The team has notched some significant successes lately, scoring a gold medal in France during the Synchronized Skating French Cup on February 4. The French Cup was among the first competitions for the Elite 12 team. They spent the week in France, practicing daily and spending time together as a team.

“We get to say that we competed in the first Elite 12 division and became the first champions,” said Israel. “We are making history.”

For Israel and Winawer, this competition year wasn’t the start of their elite skating experience. The two started competing internationally at a young age.

Sami Winawer learning to skate at a young age
Photo courtesy of Sami Winawer.

Sami Winawer '23 learning how to skate at 3.

Winawer, a double major in politicsand American studies, began skating at age 3. She competed in individual competitions until discovering her love for synchronized skating at 10 years old. By her senior year of high school she was competing internationally.

She contributes her time-management skills at Brandeis to her busy schedule growing up. "I was at team practice four days a week with two additional days of individual training," said Winawer. "It's a challenge to manage everything, but something I just grew up with."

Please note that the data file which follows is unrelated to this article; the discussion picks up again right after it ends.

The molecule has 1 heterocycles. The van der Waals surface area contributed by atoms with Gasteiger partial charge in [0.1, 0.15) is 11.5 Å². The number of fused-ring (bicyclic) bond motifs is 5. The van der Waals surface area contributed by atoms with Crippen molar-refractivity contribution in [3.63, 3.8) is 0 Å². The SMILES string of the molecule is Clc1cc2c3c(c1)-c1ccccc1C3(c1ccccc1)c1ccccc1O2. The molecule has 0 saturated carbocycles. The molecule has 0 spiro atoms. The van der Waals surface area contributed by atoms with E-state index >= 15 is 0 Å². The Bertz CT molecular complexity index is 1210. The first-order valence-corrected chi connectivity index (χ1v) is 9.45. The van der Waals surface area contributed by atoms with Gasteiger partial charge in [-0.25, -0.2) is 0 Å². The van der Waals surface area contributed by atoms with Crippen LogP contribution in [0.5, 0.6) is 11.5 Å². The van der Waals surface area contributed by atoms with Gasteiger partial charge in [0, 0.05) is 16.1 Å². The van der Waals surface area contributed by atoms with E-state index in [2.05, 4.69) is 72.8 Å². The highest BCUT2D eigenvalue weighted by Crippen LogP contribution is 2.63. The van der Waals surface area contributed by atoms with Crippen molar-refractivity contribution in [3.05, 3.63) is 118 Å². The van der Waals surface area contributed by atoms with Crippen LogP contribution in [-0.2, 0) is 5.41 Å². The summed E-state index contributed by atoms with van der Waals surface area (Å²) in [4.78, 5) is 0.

Winawer has competed with Hayden Synchro teams since middle school. Each competitive tryout process includes intensive ice and fitness evaluations. The chosen skaters are then assigned to the team best suited for their skills. In 2021, both Winawer and Israel were selected to join this new division.

Evan Israel at age 5.
Photo courtesy of Evan Israel.

Evan Israel '24 posed in her skates at 5.

Israel, a business major, started skating at age 4. She began synchronized skating only a few years later and has been hooked ever since. “I love synchro because it allows me to work with my friends rather than competing against them,” said Israel. “It’s really a team sport.”